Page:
The Julian calendar regularised all this and put a stop to the yearly adjustments but was not accurate enough. It gave the desired result in the year it was introduced but by the year 1000 the Julian “name” of the time of the solstice was somewhere between the 16th and the 19th of December depending on the year. People would have become aware the something was not right!
Looking at the interaction of dates from a different base, when Julius Caesar regulated the calendar in 46 BC what he called the 25 Dec was on or very close to the Bruma. It reflected his desire or those of his astronomers,to recreate an earler situation in which the date and the celestial event coincided.
Julian and Gregorian
Over the next 200 years if the Julian calendar is compared with the backward projection of the Gregorian calendar it can be seen that the Name “December 25th” was the same in both calendars in AD 200 but in fact this was no longer the Bruma. (There has never actually been a Bruma on the Gregorian date of the 25th of December.
In the Visigothic world, specifically in Carcassonne, it is possible they would have known that the winter solstice (did they still call it the Bruma?) was supposed to be on December the 25th but would have realised the calendar was leading them astray.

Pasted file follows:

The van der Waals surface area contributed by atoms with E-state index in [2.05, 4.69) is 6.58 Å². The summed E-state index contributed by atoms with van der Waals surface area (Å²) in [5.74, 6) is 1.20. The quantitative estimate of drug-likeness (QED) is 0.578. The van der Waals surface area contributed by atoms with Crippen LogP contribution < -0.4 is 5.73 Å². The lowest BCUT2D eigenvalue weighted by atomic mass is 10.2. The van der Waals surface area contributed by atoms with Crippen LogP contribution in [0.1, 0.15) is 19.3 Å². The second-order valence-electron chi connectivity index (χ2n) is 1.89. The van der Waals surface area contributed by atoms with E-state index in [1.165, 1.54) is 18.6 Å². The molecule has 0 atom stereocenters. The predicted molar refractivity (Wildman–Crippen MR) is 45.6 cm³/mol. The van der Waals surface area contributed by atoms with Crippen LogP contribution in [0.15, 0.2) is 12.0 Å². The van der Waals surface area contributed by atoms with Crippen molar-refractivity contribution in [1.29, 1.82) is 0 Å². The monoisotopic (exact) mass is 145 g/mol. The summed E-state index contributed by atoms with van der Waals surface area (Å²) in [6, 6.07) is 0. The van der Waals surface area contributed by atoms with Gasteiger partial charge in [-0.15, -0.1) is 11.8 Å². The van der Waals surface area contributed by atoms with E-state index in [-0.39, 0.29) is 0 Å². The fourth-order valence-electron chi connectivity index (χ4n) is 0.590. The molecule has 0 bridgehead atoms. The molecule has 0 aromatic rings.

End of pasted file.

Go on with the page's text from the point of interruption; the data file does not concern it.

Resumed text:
However the results given in TPE are Gregorian dates and there was no knowledge of Gregorian dates before 1592 . Therefore for the TPE readings for 25th of December to have any significance they must have been picked up and used by someone with knowledge of the Gregorian calender but with sufficient ignorance to believe in the tradition that December 25th was the Winter solstace.
Therefore the solstice clue and the angle of 66 degrees must have been created at time after 1592, emphatically not the Visigothic era.
It must be stressed however that that these are the “same” lines which emerged from the construction of the “navigation solution” and the pentacles which emerged from that study. So the two targets may well have been selected during Visigothic times using derivatives of the navigation solution. All the later “clues” were simply attempts to identify the targets in a way that only initiates would be likely to discover.
Continuing on the subject of later clues TPE encourages the explorattion of other interesting alignments
Midday and Sunset
This screenshot shows not only the sun and moon lines at Poissons tomb but also the line of the sun at midday.
Finally the sunset line from the “sighting rock” runs directly through the apple tree.
With all this information it would not be difficult to find the target. What, of course, is not known, until geophyisical equipment is taken to site is wether there is any treasure there!